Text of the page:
Third, one may be concerned that the US economy received too much stimulus from monetary and fiscal policy and households may think that the government will print money to pay for all the largesse. But the years of low and stable inflation pay off here. The vast majority of U.S. households do not pay attention to what the central bank is doing. Why should they? Inflation has been low and stable and how much difference does it make if it is 2.1% or 1.9%? As a result, most people don’t know the inflation target of the Federal Reserve: less than 20% can correctly state the target (see Figure 4). In a similar spirit, most people in the U.S. are unaware of fiscal deficits and government debt and don’t link current government debt or deficits to inflation. Expectations of CEO appear to have similar properties. 

Figure 4. Households’ perception of the inflation target of the Federal Reserve. 

Source: Coibion, Gorodnichenko and Weber (2019).

Fourth, the Federal Reserve in the 1970s believed that inflation was cost driven and there is little the central bank can do to control inflation. Few people (if anybody) in the Federal Reserve share this view today. Instead, there is a firm belief that the Federal Reserve can and must control inflation to ensure price stability. Furthermore, the Federal Reserve uses careful language to avoid saying that they engineer inflation increases to help the economy. Instead, the communication emphasizes that the Federal Reserve cares about full employment. This brings us to the next point.  

Fifth, unlike professional forecasters and macroeconomists, households view inflation as something bad. Specifically, households interpret inflation as a bad state of the economy, a state where unemployment is high. The COVID crisis illustrates this point clearly. As the pandemic was unfolding, professional forecasters downgraded their perception of output and reduced their inflation expectations, which is in line with basic macroeconomic theory (recall the Phillips curve).  In contrast, households increased their inflation expectations as the economy collapsed. This means that households have a stagflationary view of inflation: high inflation and high unemployment go together. Why is this important? It is important because as the economy improves, households may revise their inflation expectations down thus lowering inflationary pressures in the economy.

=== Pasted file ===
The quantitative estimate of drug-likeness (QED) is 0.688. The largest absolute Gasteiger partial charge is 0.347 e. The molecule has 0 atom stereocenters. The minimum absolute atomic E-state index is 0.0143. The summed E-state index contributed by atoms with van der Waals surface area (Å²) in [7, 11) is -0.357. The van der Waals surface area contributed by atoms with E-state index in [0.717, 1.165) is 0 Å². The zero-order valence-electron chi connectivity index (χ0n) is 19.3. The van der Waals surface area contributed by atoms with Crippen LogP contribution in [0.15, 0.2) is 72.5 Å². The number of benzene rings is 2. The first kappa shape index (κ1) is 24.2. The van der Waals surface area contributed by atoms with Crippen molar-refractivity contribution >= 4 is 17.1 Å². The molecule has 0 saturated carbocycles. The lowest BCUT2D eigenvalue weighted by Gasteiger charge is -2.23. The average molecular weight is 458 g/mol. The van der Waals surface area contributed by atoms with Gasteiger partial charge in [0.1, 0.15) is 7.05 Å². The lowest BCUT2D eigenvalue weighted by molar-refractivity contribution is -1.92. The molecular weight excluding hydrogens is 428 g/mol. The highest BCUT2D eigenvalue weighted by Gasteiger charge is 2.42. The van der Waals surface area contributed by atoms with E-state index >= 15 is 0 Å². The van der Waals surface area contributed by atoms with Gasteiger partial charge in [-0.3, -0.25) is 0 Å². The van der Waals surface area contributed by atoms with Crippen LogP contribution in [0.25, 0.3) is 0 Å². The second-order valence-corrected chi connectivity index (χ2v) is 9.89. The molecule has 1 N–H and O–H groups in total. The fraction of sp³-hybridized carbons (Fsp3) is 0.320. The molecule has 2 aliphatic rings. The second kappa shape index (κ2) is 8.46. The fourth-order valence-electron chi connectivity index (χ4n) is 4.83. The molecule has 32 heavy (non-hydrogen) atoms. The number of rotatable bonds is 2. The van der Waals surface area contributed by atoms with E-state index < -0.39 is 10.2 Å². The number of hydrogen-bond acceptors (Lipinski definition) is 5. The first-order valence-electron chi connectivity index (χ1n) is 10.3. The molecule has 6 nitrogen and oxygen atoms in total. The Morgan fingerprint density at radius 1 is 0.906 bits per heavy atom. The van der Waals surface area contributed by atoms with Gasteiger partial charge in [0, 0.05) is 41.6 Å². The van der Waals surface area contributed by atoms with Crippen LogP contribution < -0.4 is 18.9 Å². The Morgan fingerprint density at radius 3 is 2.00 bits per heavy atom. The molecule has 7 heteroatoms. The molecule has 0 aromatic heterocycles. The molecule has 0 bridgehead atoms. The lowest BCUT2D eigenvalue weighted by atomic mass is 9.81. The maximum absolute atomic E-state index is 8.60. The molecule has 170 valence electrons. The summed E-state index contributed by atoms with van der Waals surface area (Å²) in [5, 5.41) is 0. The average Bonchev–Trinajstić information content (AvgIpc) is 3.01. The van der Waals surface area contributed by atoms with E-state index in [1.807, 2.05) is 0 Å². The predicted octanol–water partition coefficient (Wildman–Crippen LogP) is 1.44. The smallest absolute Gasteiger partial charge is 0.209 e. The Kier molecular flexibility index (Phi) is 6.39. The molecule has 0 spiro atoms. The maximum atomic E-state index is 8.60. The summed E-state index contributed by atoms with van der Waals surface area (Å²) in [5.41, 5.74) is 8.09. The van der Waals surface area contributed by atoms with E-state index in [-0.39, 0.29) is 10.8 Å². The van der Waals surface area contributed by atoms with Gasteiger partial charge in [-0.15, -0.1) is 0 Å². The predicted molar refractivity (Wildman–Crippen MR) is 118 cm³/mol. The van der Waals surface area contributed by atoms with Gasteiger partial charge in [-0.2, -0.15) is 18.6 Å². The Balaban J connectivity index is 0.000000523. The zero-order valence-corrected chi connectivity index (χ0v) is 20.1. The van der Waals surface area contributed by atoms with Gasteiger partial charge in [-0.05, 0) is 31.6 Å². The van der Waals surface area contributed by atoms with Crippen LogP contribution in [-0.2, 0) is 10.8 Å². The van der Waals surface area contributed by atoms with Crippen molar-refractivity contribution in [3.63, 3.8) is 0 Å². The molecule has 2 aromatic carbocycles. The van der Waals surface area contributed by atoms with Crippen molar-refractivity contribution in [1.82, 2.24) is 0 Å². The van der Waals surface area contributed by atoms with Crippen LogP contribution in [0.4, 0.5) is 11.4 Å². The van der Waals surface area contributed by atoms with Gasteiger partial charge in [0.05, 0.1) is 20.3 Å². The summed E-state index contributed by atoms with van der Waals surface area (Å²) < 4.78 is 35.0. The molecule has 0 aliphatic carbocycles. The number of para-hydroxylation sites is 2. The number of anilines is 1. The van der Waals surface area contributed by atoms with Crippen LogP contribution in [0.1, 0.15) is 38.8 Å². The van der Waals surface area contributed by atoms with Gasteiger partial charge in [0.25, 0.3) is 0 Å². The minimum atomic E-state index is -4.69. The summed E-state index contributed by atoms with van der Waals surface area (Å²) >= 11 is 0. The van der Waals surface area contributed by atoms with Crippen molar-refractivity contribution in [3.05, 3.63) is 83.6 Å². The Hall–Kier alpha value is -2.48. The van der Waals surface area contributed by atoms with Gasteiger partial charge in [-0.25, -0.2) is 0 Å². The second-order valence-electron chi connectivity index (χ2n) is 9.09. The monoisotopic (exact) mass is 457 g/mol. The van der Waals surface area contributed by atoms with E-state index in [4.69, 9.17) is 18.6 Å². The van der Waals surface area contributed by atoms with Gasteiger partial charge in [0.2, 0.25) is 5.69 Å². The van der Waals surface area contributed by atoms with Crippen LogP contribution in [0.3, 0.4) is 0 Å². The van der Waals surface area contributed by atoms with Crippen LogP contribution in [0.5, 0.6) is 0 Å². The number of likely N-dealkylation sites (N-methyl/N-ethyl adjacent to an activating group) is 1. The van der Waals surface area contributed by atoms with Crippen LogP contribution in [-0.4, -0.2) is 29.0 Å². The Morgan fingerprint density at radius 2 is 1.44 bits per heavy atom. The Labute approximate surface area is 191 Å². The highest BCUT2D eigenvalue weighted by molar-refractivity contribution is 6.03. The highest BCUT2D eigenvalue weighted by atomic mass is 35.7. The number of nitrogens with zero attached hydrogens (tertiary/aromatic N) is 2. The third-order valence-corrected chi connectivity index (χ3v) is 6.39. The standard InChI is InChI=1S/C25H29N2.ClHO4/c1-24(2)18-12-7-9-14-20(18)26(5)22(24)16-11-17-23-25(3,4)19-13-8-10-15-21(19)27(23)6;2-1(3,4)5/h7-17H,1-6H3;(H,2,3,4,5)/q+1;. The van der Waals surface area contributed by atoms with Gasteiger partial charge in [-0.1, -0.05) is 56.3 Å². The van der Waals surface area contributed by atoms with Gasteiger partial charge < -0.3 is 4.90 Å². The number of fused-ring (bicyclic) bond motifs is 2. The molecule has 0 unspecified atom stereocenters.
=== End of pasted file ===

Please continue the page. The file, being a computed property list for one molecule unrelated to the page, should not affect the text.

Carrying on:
Figure 5. Dynamics of inflation expectations and perceptions of current economic conditions. 

Source: Candia, Coibion, and Gorodnichenko (2020)

Do these reasons mean that the U.S economy is in the clear and there is no inflation on the horizon? Forecasting is ungrateful business because so many things can happen in such complex systems as modern economies. For example, bottlenecks in the economy that raise prices today (lack of microchips, long delays in the shipment industry, people reluctant to return to the labor force because of COVID concerns, etc.) may be more persistent than many economists think. Firms may be forced to pass cost increases onto consumers. The boom in commodity prices is another source of concerns. Indeed, the price of gasoline is highly correlated with households’ inflation expectations (see Figure 6 for recent data). If commodity prices continue to stay high, this may “spook” consumers and raise their inflation expectations. 

Figure 6. Price of gasoline and inflation expectations in the U.S.

Notes: This figure updates the time series reported in Coibion and Gorodnichenko (2015). Households’ inflation expectations are from the Michigan Survey of Consumers (MSC). Expected inflation is for the one-year-ahead horizon. 

In summary, the recovery from the COVID crisis is unique in many ways and we have little data to inform our forecasts on how the economy is going to behave in the short run. However, despite this uncertainty, it seems unlikely that one data point with high inflation can launch the U.S. economy onto the trajectory that leads to the 1970s. There is a lot of slack in the economy. Rational “players” such as financial markets and professional forecasters have anchored inflation expectations. Less informed players such as households and to some extent managers do not pay much attention to inflation. Improved economic conditions can lower inflation expectations of these players. The Federal Reserve has learned from its mistakes in the 1970s. These forces should be enough to keep inflation in check even if there are some headwinds. We are unlikely to be in the 1970s any time soon.